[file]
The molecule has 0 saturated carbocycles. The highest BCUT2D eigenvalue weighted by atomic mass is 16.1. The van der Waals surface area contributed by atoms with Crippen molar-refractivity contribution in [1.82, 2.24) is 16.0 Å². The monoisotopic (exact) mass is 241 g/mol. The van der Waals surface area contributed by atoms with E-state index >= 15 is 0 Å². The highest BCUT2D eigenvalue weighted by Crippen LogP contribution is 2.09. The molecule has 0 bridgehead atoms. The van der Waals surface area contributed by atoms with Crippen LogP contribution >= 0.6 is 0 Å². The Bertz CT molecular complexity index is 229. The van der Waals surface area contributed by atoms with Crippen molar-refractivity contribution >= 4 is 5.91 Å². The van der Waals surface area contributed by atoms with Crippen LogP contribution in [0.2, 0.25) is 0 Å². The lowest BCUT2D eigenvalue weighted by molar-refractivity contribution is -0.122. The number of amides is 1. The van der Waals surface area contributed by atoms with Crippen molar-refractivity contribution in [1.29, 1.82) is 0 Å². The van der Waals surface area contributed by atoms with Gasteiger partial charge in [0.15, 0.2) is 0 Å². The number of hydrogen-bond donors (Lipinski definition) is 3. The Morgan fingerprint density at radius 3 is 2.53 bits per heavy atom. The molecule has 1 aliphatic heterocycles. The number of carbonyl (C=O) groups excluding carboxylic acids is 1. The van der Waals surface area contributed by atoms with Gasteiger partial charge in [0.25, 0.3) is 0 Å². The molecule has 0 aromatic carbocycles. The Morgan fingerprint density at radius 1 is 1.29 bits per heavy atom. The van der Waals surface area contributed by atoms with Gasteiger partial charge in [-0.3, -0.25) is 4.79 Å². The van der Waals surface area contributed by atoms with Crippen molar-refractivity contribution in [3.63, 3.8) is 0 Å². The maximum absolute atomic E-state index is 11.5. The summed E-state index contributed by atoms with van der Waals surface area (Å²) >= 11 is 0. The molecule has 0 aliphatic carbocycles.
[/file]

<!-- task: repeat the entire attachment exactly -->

The molecule has 0 saturated carbocycles. The highest BCUT2D eigenvalue weighted by atomic mass is 16.1. The van der Waals surface area contributed by atoms with Crippen molar-refractivity contribution in [1.82, 2.24) is 16.0 Å². The monoisotopic (exact) mass is 241 g/mol. The van der Waals surface area contributed by atoms with E-state index >= 15 is 0 Å². The highest BCUT2D eigenvalue weighted by Crippen LogP contribution is 2.09. The molecule has 0 bridgehead atoms. The van der Waals surface area contributed by atoms with Crippen LogP contribution >= 0.6 is 0 Å². The Bertz CT molecular complexity index is 229. The van der Waals surface area contributed by atoms with Crippen molar-refractivity contribution >= 4 is 5.91 Å². The van der Waals surface area contributed by atoms with Crippen LogP contribution in [0.2, 0.25) is 0 Å². The lowest BCUT2D eigenvalue weighted by molar-refractivity contribution is -0.122. The number of amides is 1. The van der Waals surface area contributed by atoms with Crippen molar-refractivity contribution in [1.29, 1.82) is 0 Å². The van der Waals surface area contributed by atoms with Gasteiger partial charge in [0.15, 0.2) is 0 Å². The number of hydrogen-bond donors (Lipinski definition) is 3. The Morgan fingerprint density at radius 3 is 2.53 bits per heavy atom. The molecule has 1 aliphatic heterocycles. The number of carbonyl (C=O) groups excluding carboxylic acids is 1. The van der Waals surface area contributed by atoms with Gasteiger partial charge in [0.25, 0.3) is 0 Å². The molecule has 0 aromatic carbocycles. The Morgan fingerprint density at radius 1 is 1.29 bits per heavy atom. The van der Waals surface area contributed by atoms with Gasteiger partial charge in [-0.3, -0.25) is 4.79 Å². The van der Waals surface area contributed by atoms with Crippen molar-refractivity contribution in [3.63, 3.8) is 0 Å². The maximum absolute atomic E-state index is 11.5. The summed E-state index contributed by atoms with van der Waals surface area (Å²) >= 11 is 0. The molecule has 0 aliphatic carbocycles.